Mental Health in the News: October 20, 2022

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Mental Health in the News

Welcome to Madison Avenue TMS & Psychiatry’s Mental health in the News weekly update. Below are some current news events relating to mental health and mental health treatments.

A New Survey Asks Why Americans Have Stopped Going to Therapy. The Answer–Money 

A new survey conducted by Verywell Mind found that even though Americans want support with their mental health, more than a third of the 1,000 people surveyed reported that they had stopped seeing their therapist last year. The reason: it was too expensive.

Eighty percent of those surveyed stated that they thought therapy was a good investment; However, 40% reported that they need some form of financial assistance to pay for the sessions. Even those who were insured worried that they would not be able to afford it in the long run–more than 60% paid an average of $178 out-of-pocket every month. 

Beyond the costs of the actual therapy session, which are getting more expensive as some therapists adjust their prices for inflation, people reported that they’re also concerned about secondary costs, like paying for childcare, transportation, or medication.

While the cost of accessing mental health care rises, Americans are still struggling with their mental health due to the COVID-19 pandemic. According to the World Health Organization, in 2020 there was a 25% increase in anxiety and depression worldwide. 

Amy Morin, Editor-in-Chief of Verywell Mind and licensed clinical social worker (LCSW) and psychotherapist, worries that if people do not have access to the proper care, there will be negative consequences: “The longer we go without treating [mental health conditions], sometimes the worse the symptoms get and the harder things are to treat.”

For those struggling to pay for mental health services, consider trying the following:

  • Talk to your therapist about the cost of sessions
  • Consider group therapy, they are usually less expensive
  • Try online counseling, it might be equally or less expensive, compared to an in-person session
  • Check out podcasts by counselors 
  • Find a support group
  • If in crisis, call 988, the national crisis lifeline

To read the original news article, click here.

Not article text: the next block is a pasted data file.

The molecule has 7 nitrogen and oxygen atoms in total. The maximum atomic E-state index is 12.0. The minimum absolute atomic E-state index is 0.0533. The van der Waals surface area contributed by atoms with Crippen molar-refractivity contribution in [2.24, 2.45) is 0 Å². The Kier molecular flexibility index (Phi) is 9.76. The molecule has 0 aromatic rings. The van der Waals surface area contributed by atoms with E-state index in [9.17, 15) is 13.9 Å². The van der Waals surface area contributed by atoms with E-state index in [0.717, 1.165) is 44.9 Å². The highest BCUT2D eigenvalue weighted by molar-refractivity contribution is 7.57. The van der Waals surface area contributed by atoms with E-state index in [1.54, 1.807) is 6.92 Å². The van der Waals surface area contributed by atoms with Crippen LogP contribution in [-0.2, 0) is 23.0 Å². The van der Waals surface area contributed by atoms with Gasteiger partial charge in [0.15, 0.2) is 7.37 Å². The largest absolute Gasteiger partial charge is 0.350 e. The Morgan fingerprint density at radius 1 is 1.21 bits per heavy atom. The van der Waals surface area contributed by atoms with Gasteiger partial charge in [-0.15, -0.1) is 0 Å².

What to Consider When Choosing a Mental Health App

It’s estimated that there are more than 150,000 health-related apps, roughly 10,000 of those geared toward mental health. So, which one should you choose? In an article for Psychology Today, Dr. David Susman shares some things people should consider when choosing a mental health app. 

First of all, while mental health apps may be helpful, they are not a substitute for a professional therapist, psychologist, or psychiatrist. There is very little systematic research demonstrating the effectiveness of mental health apps in treating symptoms of mental health conditions. In fact, most apps have not been formally studied or investigated for these purposes. One possible solution is to ask your mental health professional for recommendations–but be wary of personal online reviews of the apps, as they are not reliable. 

It is also important to keep in mind that not every app will help every person. When choosing an app, consider your goals–do you want to track daily habits? Do you want to learn about new self-soothing or coping skills? Figuring out what you want to learn or accomplish can guide you in choosing the appropriate app for you. Whichever one you choose, Dr. Susman recommends telling your therapist so that they can guide you and offer you insights while you are using the app. 

Finally, Dr. Susman asks you to think carefully about how the app will protect your privacy and personal information. Get clear on whether the app is collecting your data, how it is being used, and whether they follow Federal health care standards for guarding personal health information. 

In the end, mental health apps can be a low-cost tool in your mental health toolkit that supports you in your mental wellness journey but it is best used in conjunction with (not a substitute for) professional mental health care.

To read the original news article, click here.

Dr. Woo has been seeing patients in private practice since 2002, always with the goals of combining evidence-based medicine with psychodynamic psychotherapy and collaborating with other mental health professionals to ensure the best possible outcomes for his patients. He has been certified to administer TMS at his practice since 2017. His greatest clinical interests include helping patients suffering from depression, anxiety, and obsessive compulsive disorder.

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